A reader posted a comment that sent me to the Internet for research.
The comment was that "petunias and calibrachoa (million bells) can benefit greatly with a little PH manipulation. They prefer a slightly lower PH and regular fertilization. A little garden sulpher (available at Lowes) works great."
Million bells actually is a petunia.
The reader will be happy to know that their experience regarding those flowers' pH preference was studied at Rutgers and Cornell Universities. Thanks for the tip and the reminder that it is important to provide the correct pH levels for good gardening results.
Here's a link to the study and an excerpt is below.
Northeast Greenhouse IPM Notes
May 2006 A publication of Rutgers and Cornell Cooperative Extension Vol. 16, No 4
Puny Calibrachoas? It May be Thielaviopsis
We attributed this disease reduction to a pH effect: lower pH will help the plant and suppress the fungus. Aim to keep pH well below 6.0 for best results; pH 4.8 will prevent disease development in field soil. Many calibrachoas are prone to iron deficiency at high pH, so lowering their growing pH can help reduce iron chlorosis as well as disease symptoms.
Tips for Yellow Tips Karen Kackley, J.R. Peters Laboratory
Many growers are seeing yellow growing tips on members of the “petunia group” (e.g. petunia, calibrachoa, bacopa, scaevola, nemesia, diascia, and pansy). The most usual cause of yellow tips on these plants is iron deficiency due to high pH in the growing medium. Members of the “petunia group” grow best when the pH in the medium is between 5.4-5.8. At higher pH levels, iron and other micronutrients become insoluble and unavailable to plants.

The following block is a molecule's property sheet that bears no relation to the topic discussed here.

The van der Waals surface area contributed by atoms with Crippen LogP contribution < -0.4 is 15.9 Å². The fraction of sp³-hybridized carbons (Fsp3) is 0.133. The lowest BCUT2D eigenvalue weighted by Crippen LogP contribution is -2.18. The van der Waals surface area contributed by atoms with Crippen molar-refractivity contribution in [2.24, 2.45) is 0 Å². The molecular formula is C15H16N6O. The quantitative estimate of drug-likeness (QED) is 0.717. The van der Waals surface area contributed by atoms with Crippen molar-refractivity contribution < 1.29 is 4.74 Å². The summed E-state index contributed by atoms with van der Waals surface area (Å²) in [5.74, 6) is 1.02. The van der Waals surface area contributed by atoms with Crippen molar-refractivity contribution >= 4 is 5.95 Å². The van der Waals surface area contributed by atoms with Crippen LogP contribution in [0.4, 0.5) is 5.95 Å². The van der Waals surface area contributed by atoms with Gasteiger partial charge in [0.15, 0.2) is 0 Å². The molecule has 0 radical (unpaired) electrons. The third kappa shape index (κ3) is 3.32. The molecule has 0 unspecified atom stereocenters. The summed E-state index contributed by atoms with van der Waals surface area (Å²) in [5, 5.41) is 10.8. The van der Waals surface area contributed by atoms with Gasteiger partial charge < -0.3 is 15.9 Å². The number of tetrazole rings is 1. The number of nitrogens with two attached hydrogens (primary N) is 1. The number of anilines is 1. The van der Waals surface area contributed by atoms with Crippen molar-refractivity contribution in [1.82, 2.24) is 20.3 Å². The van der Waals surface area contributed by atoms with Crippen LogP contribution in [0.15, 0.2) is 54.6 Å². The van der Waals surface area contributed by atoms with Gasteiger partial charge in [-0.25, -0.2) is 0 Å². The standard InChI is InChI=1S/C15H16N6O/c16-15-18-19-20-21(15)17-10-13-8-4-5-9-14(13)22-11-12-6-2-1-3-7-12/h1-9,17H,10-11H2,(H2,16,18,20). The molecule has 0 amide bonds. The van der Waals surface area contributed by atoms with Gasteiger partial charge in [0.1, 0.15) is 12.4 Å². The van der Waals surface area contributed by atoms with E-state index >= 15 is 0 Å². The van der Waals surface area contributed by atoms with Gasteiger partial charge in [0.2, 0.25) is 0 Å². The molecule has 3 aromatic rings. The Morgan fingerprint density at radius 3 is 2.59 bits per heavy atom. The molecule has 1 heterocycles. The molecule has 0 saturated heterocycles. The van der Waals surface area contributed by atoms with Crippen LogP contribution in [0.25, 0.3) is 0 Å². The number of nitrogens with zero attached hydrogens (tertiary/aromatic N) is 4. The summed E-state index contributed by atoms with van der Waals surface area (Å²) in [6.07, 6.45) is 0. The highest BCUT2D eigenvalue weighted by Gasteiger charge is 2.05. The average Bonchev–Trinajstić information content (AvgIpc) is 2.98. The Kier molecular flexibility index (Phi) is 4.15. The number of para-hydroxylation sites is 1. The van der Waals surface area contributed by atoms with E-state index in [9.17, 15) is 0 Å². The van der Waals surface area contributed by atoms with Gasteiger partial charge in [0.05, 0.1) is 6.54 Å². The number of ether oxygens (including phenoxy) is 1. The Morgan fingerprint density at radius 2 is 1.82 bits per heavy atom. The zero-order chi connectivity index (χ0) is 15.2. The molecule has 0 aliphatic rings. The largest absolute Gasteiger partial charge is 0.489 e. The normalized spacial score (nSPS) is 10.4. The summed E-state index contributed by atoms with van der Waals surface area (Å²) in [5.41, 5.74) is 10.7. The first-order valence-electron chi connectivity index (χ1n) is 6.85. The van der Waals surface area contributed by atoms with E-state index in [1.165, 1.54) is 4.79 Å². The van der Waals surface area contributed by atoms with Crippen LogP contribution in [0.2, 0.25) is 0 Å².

When yellow tips are detected, the first step should be to determine the pH of the growing
medium. Do this by sending a sample to a horticultural testing laboratory or by doing in-house
testing. It is important to remember that while iron deficiency due to high media pH is
the most common cause of yellow tips, it is not the only cause. High phosphorous, low iron
and imbalances with manganese, zinc and copper can also result in iron deficiency. If
high pH is detected, efforts should be directed at correcting this situation. One of the most
common causes of high pH in the growing medium is the use of high alkalinity water. A
complete laboratory water analysis will determine the level of alkalinity in water and
supply the information needed to determine the amount of acid required to correct the problem.
In the meantime, growers may wish to use corrective iron drenches.